However, this still a fact that many theorists excuse each claim of Nebel and Jones at any point made, But there’s no uncertainty that the Cold War between the two extraordinary superpowers, the United States of American and the Soviet Union, may have not been the commonplace war yet at the same time had countless victims, with Candy Jones conceivably and possibly being one of them.

Colin Bennett writes

A few weeks after their marriage, Jones did tell Nebel that she had worked for the FBI for some time, adding mysteriously that she might have to go out of town on occasion without giving a reason. This left Nebel wondering whether there was a connection between the ‘other’ personality within Candy and the strange trips she said she made for the FBI.

According to Donald Bain’s book

According to Donald Bain’s book, The Control of Candy JonesArlene was qualified to use explosives, to fight in close combat with improvised weaponry such as a hatpin, and taught about cover-ups and communications. She learned how to kill with her bare hands, how to resist pain, and how to deal with investigation methods. As Arlene, she claimed to have visited many training camps, military bases and secret medical facilities across America, while her visit to South Vietnam in 1970 with the USO would later make her suspect that it had some connection to a failed attempt to free American prisoners of war from North Vietnam.

Bain also mentions in his book that another piece of evidence comes up when “Jones accidentally held onto a passport of Arlene Grant: Jones in a dark wig and dark makeup.” Jones, however, claimed no recollection of posing for the passport. Arlene always carried lipstick that contained poison, which could be used to commit suicide if she were captured. According to Bain’s book, in order to demonstrate his work on Arlene, Dr. Jensen put a lit candle inside Candy’s private organs without her registering pain or fear in front of a full auditorium at CIA headquarters.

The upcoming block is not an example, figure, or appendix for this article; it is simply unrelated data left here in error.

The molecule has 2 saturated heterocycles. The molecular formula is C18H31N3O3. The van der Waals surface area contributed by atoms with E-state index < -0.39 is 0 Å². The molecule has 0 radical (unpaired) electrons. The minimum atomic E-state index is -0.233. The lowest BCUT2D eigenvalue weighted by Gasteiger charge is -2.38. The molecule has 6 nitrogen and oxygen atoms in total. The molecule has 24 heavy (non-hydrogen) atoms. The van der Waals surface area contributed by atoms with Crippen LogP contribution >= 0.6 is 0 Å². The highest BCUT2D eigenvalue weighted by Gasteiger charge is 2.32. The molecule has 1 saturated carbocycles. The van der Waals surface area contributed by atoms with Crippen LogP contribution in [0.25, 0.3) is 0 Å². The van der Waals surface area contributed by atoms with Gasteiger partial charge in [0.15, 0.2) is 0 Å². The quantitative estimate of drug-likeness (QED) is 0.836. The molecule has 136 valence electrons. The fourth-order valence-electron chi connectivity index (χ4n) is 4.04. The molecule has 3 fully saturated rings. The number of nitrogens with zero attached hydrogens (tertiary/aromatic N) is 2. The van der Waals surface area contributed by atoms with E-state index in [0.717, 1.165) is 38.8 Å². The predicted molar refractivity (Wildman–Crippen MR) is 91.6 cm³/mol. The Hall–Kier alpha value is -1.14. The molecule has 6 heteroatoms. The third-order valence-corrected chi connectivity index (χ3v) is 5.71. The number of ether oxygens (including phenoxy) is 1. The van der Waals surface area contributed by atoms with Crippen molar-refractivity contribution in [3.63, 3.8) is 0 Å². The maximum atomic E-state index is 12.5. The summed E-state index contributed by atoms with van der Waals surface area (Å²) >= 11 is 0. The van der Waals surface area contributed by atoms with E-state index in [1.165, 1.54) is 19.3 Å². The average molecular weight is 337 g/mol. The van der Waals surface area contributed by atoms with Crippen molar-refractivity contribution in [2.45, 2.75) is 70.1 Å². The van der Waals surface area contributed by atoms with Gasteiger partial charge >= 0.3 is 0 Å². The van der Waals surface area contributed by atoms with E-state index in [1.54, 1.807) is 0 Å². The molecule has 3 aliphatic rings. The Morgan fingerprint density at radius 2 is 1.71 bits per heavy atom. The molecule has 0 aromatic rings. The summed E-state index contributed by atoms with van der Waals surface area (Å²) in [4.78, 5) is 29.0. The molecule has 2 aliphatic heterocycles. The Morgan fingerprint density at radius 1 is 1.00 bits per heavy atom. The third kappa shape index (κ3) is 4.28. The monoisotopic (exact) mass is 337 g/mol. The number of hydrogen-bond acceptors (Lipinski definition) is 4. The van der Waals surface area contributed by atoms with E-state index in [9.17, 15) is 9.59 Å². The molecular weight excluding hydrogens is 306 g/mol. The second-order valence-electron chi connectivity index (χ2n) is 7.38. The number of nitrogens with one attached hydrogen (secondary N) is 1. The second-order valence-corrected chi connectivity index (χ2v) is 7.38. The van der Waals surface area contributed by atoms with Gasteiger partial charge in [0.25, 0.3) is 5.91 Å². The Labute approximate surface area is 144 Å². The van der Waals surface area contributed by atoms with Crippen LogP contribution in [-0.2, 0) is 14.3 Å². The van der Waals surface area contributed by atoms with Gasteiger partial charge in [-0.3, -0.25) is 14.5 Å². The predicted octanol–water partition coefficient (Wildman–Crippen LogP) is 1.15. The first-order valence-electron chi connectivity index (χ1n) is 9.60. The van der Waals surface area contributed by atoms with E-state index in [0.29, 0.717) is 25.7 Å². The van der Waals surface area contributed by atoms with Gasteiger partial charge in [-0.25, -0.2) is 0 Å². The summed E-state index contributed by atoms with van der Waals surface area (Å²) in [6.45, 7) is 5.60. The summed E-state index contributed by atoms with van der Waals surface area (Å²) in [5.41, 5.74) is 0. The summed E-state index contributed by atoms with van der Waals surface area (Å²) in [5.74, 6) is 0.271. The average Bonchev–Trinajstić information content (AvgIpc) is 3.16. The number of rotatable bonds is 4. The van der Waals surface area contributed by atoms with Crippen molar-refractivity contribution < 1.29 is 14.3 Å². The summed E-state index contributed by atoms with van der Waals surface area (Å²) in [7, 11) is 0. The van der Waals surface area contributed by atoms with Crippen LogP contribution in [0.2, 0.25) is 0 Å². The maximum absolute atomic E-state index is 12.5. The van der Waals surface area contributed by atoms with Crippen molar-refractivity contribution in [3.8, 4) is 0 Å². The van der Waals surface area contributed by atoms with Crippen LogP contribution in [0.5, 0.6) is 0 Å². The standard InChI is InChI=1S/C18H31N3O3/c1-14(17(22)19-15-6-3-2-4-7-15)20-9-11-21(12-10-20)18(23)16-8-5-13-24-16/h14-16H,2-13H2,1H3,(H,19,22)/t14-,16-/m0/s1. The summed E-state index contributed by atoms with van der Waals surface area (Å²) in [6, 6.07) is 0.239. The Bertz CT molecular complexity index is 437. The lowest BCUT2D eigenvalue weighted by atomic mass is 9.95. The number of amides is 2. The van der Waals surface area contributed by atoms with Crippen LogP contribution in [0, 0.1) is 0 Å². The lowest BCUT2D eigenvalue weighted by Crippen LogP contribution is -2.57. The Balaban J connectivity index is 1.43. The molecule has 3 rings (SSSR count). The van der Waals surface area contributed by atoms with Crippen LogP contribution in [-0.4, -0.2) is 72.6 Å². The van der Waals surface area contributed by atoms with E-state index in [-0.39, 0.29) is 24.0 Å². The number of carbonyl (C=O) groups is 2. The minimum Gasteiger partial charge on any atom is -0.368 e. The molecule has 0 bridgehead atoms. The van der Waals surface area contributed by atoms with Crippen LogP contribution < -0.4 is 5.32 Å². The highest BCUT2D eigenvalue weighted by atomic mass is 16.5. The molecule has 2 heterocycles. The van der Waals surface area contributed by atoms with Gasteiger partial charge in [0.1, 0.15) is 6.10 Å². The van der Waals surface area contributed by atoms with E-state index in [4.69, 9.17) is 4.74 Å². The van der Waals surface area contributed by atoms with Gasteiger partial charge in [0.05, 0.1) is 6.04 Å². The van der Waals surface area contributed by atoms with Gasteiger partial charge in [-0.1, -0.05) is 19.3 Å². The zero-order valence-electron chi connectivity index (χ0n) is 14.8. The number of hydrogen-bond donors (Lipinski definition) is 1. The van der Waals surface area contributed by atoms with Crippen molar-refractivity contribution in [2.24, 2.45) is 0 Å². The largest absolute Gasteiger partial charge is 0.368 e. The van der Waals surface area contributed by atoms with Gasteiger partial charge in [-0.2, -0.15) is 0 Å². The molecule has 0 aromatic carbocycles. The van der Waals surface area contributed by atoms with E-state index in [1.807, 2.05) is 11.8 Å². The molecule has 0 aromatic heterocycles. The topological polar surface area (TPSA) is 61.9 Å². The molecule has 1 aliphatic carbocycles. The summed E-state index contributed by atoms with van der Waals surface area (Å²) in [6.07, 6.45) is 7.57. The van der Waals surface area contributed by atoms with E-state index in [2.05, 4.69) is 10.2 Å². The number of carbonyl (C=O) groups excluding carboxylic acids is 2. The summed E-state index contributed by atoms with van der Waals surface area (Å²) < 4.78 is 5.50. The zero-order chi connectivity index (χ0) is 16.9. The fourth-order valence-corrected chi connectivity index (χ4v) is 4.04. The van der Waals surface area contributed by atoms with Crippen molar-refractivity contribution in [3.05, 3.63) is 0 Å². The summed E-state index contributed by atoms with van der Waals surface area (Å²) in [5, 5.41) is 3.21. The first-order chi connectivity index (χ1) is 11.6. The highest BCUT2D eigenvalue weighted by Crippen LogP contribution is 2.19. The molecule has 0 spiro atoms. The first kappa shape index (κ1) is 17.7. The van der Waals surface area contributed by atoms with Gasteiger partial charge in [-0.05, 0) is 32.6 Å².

Bain reported that associates in Jones’ modeling schools asserted that Jones indeed had some puzzling absences – supposed business trips where little or no business seemed to be conducted. Bain also claimed that a tape-recorded message on an answering machine was left on Jones and Nebel’s home telephone number on July 3, 1973:

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This is Japan Airlines calling on oh! three July at 4.10 p.m. … Please have Miss Grant call 759-9100 … she is holding a reservation on Japan Airlines Flight 5 for the sixth of July, Kennedy to Tokyo, with an option on to Taipei. This is per Cynthia that we are calling.

When Jones telephoned the number and asked for Cynthia, she was told that no one of that name worked at the reservations desk. Additionally, Brian Haughton notes that:

There was also a letter Jones wrote to her attorney, William Williams, to cover herself in case she died or disappeared suddenly or under unusual circumstances; she told him she was not at liberty to reveal exactly what she was involved in. Bain wrote to Williams who confirmed this fact.

Bain also notes that in 1971, an article by hypnosis expert George Estabrooks was published in Science Digest, wherein Estabrooks openly discussed the successful creation of amnesiac couriers of the type Jones claimed to have been.

Dr. Herbert Spiegel, a nationally recognized hypnosis expert, wrote the foreword to The Control of Candy Jones. Candy Jones is the subject of the Exit Clov song “MK ULTRA.” Donald Bain also writes, “Jones would be a messenger for the agency in conjunction with her normal business trips.”

Later Life of Jones and death

In the 1980s, Jones started living in Manhattan. She died of cancer on January 18, 1990, at Lenox Hill Hospital, when she was 64 years old.


  1. Bain, Donald. (1976)The Control of Candy Jones, Chicago
  2. Bennett, C (July 1, 2001). “Candy Jones: How a leading American fashion model came to be experimented upon by the CIA mind control team”Fortean Times. Archived from the original on October 6, 2019. Retrieved October 16, 2019.
  3. Hypnosis Comes of Age, George Estabrooks, Science Digest, April 1971
  4. Cannon, Martin. “The Controllers: A new hypothesis of Alien Abduction“. Constitution Society. Retrieved December 9, 2019.
  5. Candy Jones page at
  6. Candy Jones – Mind Control and Hypnosis | Online Universities at
  7. Flint, PB (January 19, 1990). “Candy Jones Dies; Ex-Model, Teacher, And Writer Were 64“. The New York Times. Retrieved April 16, 2019.
  8. Candy Jones – Hypnosis & Mind Control.” Mysterious People. Brian Haughton. 2003.
  9. Was This Blond Bombshell the CIA’s Secret Weapon?” Ozy. Theodore Karasavvas. 2016.
  10. Project MkUltra: One of the Most Shocking CIA Programs of All Time.” Today I Found Out. Melissa. 2013.

This Article was Published On: 17 June, 2020 And Last Modified On: 13 September, 2021